By: Professor Bob Brier, Ph.D., Long Island University
In ancient times, the Egyptians built tombs made of dried bricks that were used to bury their dead. Finding an intact tomb, a royal tomb nonetheless, was not an easy task in the 19th and early 20th centuries. It was a matter of hard work, knowledge, and perseverance. One of the most famous tombs belongs to Egypt’s boy-king, Tutankhamun. Tutankhamun’s tomb contained fabulous treasures that piqued the interests of many archaeologists and historians. One of the theories regarding his death is that Tutankhamun did not die a natural death but he was murdered.
Learn more about prehistoric Egypt.
Akhenaten’s Royal Children
The ancient Egyptian pharaoh, Akhenaten, reigned over the city of Akhetaten for 17 years before he died. After his death, there were only two royal family members alive–his daughter Ankhesenpaaten and his son Tutankhaten. His wife, Nefertiti, died before him. He had six daughters and five of them were already dead. According to most Egyptologists, Tutankhaten was Akhenaten’s son from his second wife Kiya. Tutankhaten was the stepbrother of Ankhesenpaaten.
The Boy-King of Egypt
When Akhenaten died, his son Tutankhaten, who was half-royal, was just eight years old and the only male heir and candidate to be the next king. He married his stepsister, who was nine years old, in order to become the next king of Egypt. The death of his father and the religious leader of Egypt left Tutankhaten with a difficult decision of whether he should worshipping the Aten when the king was dead, or go back to the old religion? Finally, he made the decision to move back to the capital city of Thebes. Tutankhaten also changed his name to Tutankhamun. By changing his name, the new king declared the restoration of the old religion. His wife too changed her name to Ankhesenamen. The royal couple moved the religion back to Thebes, but they were not the ones making the decisions. Egyptologists believe that it was the vizier, an older man called Aye (pronounced as A-Y-E).
This is a transcript from the video series History of Ancient Egypt. Watch it now, on The Great Courses Plus.
Tutankhamun’s mummy was discovered in his intact tomb by the English archaeologist Howard Carter, on November 4 1922. The mummy was in a bad state and was very poorly preserved. The main reason behind the poor state of the mummy was a ritual that took place at the time of Tutankhamun’s burial, where magic oil was poured over his body. Those oils had worked over thousands of years to destroy the body. When archaeologists finally discovered the body, it was stuck to the bottom of the gold coffin by the oils. They brought the coffin into the sunlight and hoped that maybe it would soften up the oil. However, it did not work. Eventually, the mummy was sawed in half and chiseled out. This information was never published in the official report. In the 1920s, no one thought of a mummy as a treasure. Nobody realized that it contained information and the concept of DNA had not been thought of. Therefore, archaeologists were not careful with the mummy, causing a lot of damage to it.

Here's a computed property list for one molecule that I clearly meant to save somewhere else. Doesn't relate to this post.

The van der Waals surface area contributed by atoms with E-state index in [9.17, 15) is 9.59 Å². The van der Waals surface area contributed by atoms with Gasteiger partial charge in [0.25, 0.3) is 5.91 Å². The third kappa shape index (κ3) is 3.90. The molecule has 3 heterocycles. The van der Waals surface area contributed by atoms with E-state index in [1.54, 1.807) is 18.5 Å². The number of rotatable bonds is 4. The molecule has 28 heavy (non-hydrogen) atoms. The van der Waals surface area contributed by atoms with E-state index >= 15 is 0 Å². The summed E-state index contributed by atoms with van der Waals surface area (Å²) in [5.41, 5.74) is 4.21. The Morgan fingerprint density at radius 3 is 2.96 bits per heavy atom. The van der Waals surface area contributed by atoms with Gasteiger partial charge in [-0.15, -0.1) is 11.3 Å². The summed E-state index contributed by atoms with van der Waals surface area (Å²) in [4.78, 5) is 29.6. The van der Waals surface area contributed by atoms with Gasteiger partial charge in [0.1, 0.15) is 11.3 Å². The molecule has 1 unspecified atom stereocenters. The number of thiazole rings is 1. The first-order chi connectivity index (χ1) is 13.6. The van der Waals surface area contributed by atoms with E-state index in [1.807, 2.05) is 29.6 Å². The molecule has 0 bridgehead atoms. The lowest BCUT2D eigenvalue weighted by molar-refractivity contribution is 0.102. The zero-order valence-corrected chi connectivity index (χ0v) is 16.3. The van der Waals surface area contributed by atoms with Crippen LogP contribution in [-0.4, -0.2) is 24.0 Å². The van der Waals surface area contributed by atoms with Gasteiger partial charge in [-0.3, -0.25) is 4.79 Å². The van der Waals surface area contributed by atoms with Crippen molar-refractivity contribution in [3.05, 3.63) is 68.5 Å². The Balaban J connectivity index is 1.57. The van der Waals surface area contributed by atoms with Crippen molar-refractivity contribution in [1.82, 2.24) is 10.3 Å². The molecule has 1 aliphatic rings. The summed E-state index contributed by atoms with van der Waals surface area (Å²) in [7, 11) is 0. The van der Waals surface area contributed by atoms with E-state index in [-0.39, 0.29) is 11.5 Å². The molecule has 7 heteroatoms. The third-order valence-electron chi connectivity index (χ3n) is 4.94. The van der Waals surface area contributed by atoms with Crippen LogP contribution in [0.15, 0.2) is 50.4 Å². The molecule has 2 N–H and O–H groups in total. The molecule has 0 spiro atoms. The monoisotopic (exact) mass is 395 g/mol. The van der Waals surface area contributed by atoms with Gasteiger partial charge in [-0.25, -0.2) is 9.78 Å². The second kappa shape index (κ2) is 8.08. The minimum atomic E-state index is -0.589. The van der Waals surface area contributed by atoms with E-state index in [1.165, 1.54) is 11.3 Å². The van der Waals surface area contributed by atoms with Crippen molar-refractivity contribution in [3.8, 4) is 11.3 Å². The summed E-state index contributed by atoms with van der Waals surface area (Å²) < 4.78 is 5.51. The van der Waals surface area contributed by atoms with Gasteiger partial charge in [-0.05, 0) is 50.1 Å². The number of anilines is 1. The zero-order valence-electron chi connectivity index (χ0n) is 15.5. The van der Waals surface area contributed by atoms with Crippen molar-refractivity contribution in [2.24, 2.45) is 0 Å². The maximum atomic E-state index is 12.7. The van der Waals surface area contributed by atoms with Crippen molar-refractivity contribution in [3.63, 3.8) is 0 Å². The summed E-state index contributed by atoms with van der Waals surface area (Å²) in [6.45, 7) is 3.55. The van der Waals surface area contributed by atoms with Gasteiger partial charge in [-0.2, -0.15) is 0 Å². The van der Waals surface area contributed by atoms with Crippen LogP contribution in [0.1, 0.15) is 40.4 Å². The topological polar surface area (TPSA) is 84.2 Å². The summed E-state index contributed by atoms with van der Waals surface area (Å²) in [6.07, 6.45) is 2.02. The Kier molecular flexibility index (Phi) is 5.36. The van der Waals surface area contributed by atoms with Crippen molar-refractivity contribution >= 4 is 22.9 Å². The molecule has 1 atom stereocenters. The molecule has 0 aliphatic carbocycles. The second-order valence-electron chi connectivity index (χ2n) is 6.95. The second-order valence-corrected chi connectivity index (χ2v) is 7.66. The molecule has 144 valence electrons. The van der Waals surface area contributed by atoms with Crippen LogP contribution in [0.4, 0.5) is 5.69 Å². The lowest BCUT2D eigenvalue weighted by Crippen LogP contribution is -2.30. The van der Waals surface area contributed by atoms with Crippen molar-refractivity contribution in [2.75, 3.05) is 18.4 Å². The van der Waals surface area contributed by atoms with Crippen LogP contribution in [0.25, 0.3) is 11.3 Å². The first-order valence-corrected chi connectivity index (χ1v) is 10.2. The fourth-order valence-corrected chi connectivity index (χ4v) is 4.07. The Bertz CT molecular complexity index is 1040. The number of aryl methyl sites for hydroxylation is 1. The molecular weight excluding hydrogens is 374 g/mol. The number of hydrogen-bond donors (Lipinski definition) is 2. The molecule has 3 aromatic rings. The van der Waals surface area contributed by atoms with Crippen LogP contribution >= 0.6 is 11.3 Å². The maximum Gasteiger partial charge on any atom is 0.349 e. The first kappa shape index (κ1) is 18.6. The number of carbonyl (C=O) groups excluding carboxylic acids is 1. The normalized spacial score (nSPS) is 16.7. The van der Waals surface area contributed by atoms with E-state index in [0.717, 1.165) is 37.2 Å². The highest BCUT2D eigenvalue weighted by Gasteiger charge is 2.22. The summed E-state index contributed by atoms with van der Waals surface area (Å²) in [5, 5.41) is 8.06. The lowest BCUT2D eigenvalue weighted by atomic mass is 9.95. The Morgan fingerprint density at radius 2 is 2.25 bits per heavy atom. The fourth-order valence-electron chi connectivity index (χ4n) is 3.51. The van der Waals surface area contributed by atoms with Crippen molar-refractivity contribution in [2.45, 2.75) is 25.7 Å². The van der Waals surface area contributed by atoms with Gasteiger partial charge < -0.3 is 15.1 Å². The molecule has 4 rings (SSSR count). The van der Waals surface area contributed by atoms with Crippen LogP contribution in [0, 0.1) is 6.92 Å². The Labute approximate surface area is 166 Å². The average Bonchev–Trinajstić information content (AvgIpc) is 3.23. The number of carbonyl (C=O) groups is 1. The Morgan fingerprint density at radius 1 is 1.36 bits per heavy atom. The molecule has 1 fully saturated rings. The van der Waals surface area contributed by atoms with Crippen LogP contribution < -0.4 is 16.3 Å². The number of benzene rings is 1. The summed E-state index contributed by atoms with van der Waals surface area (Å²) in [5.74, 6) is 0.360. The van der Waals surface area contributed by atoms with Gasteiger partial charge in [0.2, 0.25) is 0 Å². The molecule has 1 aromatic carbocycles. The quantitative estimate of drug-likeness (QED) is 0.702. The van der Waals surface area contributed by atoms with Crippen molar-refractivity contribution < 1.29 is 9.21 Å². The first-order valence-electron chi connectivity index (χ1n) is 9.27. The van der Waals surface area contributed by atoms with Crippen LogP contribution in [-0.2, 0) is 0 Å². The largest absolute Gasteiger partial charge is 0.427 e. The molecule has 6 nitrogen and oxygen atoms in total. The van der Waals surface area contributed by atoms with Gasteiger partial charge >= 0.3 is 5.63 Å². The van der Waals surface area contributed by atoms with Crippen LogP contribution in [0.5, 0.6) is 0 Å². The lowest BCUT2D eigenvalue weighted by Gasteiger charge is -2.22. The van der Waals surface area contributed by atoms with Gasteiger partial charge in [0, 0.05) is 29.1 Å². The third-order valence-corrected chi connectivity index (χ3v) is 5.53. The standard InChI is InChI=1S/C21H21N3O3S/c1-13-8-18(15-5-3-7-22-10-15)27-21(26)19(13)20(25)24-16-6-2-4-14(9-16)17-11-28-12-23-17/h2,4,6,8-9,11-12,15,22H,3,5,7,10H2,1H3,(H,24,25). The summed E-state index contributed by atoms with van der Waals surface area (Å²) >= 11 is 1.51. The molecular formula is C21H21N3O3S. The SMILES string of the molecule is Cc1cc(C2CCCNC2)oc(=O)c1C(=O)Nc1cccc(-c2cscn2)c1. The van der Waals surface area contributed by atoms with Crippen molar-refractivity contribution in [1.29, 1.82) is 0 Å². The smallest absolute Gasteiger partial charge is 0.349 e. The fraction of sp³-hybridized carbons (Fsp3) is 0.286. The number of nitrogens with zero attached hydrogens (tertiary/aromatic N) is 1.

Learn more about the discovery of Tutankhamen’s tomb.
Things Learned from Tutankhamun’s Mummy
The discovery of Tutankhamun’s mummy enabled archaeologists to know the age of the boy-king. They were sure that Tutankhamun died at the age of 18 years or so. There were several ways through which archaeologists could reach this conclusion. One of the ways was to check when the molars erupted. The other way was to learn by the ends of the bones called the epiphyses. As one gets older, the epiphyses, the ends of one’s long bones, one’s thighs, and one’s arms harden. They cease to be cartilage and become real bones. Archaeologists were, therefore, able to tell that Tutankhamun was about 18 years old when he died.
The objects in the tomb, of course, give an idea of his life. Archaeologists found a chest that contained beautiful jars with the lids of Tutankhamun that contained his internal organs from mummification. When his mummy was preserved, his internal organs were taken out and put them in smaller coffins, thereby preserving them. However, when archaeologists started going into other rooms in the tomb, they found two little coffins–miniature coffins about two feet high or less. When one of the coffins was opened, there was another little coffin inside, beautifully preserved. Inside that was what looked like a little bundle, a little mummy inside each one of the two. These were human fetuses, two little girls, one probably about eight months old, the other about five months old. They were probably miscarriages of Tutankhamun’s young wife, Ankhesenamen. This was proof that the royal couple tried to have children, who unfortunately did not live. These little fetuses were lost for many years and were found at Kasr el Einy Hospital in Cairo.
Tutankhamun’s mummy is still inside his tomb in the Valley of the Kings. Because his mummy was the only one ever found intact in a tomb, archaeologists decided that it ought to be left there. So Tutankhamun still rests in his tomb in the Valley of the Kings.
Commonly Asked Questions About Tutankhamun
Archaeologists, especially Egyptologists, put together a theory that Tutankhamun’s death was not natural or accidental; he was murdered.
When Akhenaten died, his son Tutankhaten, who was half-royal, was the only male heir and candidate to be the next king. He was only eight years old at that time.
Tutankhamun’s mummy was discovered in his intact tomb by the English archaeologist Howard Carter, on November 4 1922.
Tutankhamun’s mummy was discovered in a bad state because of a ritual that took place at the time of his burial, where magic oil was poured over his body.
Tutankhamun’s mummy is still inside his tomb in the Valley of the Kings. Because his mummy was the only one ever found intact in a tomb, archaeologists decided that it ought to be left there.